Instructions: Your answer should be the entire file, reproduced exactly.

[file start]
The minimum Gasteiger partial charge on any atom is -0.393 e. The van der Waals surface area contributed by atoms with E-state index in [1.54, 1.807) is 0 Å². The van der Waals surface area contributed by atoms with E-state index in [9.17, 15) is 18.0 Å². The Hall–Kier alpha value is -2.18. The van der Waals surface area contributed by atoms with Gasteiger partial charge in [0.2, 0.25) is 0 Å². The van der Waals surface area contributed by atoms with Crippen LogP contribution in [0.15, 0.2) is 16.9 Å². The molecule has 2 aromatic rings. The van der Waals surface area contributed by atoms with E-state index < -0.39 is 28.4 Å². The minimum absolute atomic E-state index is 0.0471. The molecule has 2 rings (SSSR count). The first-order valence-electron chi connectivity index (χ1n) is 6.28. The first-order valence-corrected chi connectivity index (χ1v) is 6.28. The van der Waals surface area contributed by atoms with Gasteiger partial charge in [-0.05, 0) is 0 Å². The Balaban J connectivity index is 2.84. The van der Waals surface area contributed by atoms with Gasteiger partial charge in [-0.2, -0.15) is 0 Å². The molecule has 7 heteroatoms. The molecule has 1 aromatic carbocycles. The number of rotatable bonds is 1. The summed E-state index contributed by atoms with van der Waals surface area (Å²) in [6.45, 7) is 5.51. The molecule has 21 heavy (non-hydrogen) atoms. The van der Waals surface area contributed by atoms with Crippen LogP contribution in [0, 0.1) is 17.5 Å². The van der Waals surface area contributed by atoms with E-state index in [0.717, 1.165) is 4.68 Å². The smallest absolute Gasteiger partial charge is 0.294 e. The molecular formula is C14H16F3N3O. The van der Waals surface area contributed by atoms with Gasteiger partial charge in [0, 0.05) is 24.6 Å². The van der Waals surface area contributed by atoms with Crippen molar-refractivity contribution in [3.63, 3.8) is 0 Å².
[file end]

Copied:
The minimum Gasteiger partial charge on any atom is -0.393 e. The van der Waals surface area contributed by atoms with E-state index in [1.54, 1.807) is 0 Å². The van der Waals surface area contributed by atoms with E-state index in [9.17, 15) is 18.0 Å². The Hall–Kier alpha value is -2.18. The van der Waals surface area contributed by atoms with Gasteiger partial charge in [0.2, 0.25) is 0 Å². The van der Waals surface area contributed by atoms with Crippen LogP contribution in [0.15, 0.2) is 16.9 Å². The molecule has 2 aromatic rings. The van der Waals surface area contributed by atoms with E-state index < -0.39 is 28.4 Å². The minimum absolute atomic E-state index is 0.0471. The molecule has 2 rings (SSSR count). The first-order valence-electron chi connectivity index (χ1n) is 6.28. The first-order valence-corrected chi connectivity index (χ1v) is 6.28. The van der Waals surface area contributed by atoms with Gasteiger partial charge in [-0.05, 0) is 0 Å². The Balaban J connectivity index is 2.84. The van der Waals surface area contributed by atoms with Gasteiger partial charge in [-0.2, -0.15) is 0 Å². The molecule has 7 heteroatoms. The molecule has 1 aromatic carbocycles. The number of rotatable bonds is 1. The summed E-state index contributed by atoms with van der Waals surface area (Å²) in [6.45, 7) is 5.51. The molecule has 21 heavy (non-hydrogen) atoms. The van der Waals surface area contributed by atoms with Crippen LogP contribution in [0, 0.1) is 17.5 Å². The van der Waals surface area contributed by atoms with E-state index in [0.717, 1.165) is 4.68 Å². The smallest absolute Gasteiger partial charge is 0.294 e. The molecular formula is C14H16F3N3O. The van der Waals surface area contributed by atoms with Gasteiger partial charge in [0, 0.05) is 24.6 Å². The van der Waals surface area contributed by atoms with Crippen molar-refractivity contribution in [3.63, 3.8) is 0 Å².